REVISIONS to a council’s code of conduct have been approved by councillors.
Hartlepool Borough Council has agreed the revamped code to ensure town councillors adhere to seven principles around accountability, objectivity and integrity.
Members from all political parties voted to approve the revised code of conduct in order to comply with the Localism Act 2011 as part of the new governance arrangements.
The seven main principles are:
l Selflessness – Holders of public office should act solely in terms of the public interest;
l Integrity – Members must avoid placing themselves “under any obligation” to people or organisations that might try inappropriately to influence them in their work.
Members should also not act or take decisions in order to gain financial or other material benefits for themselves, their family, or their friends and must declare and resolve any interests and relationships;
l Objectivity – Holders of public office must act and take decisions “impartially, fairly and on merit”.
l Accountability – Members are accountable to the public for their decisions and actions;
l Openness – Holders of public office should act and take decisions in an “open and transparent manner”;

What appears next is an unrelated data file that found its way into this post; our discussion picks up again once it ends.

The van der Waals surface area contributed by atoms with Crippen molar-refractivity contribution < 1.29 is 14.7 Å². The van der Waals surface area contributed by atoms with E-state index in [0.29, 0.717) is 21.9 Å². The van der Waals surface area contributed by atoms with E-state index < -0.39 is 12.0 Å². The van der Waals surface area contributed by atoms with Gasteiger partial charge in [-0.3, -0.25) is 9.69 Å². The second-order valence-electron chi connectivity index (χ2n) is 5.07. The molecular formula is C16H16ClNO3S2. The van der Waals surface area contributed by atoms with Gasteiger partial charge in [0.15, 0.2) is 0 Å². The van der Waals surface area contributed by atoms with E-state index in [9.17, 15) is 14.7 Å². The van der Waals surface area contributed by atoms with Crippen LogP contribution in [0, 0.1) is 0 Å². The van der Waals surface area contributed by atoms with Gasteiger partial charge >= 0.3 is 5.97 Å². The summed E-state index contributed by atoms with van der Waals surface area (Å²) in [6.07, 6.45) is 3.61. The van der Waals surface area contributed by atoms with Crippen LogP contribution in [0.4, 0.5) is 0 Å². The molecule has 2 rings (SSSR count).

l Honest – Members should be truthful;
l Leadership – They should “actively promote and robustly support” the principles and challenge poor behaviour.
Council chief executive Dave Stubbs presented the report at Thursday night’s full council meeting, which read: “All public office-holders are both servants of the public and stewards of public resources.”
The revised code of conduct was recommended by the council’s standards committee following a recent meeting.
The local authority consulted with the Department for Communities and Local Government, which wanted reference within council’s code of conduct to Section 34 of the Localism Act.
That states a “person commits an offence if, without reasonable excuse, that person fails to comply with an obligation imposed on them in respect of the disclosure of pecuniary interests on taking office and must disclose that interest (other than in the case of certain sensitive interests, to which a different procedure applies) or participate in any discussion or votes or takes any steps in contravention of the above”.
Members would therefore commit an offence if they knowingly provided information that is false or misleading and if found guilty could be fined up to £5,000 and disqualified from becoming a member of an authority for up to five years.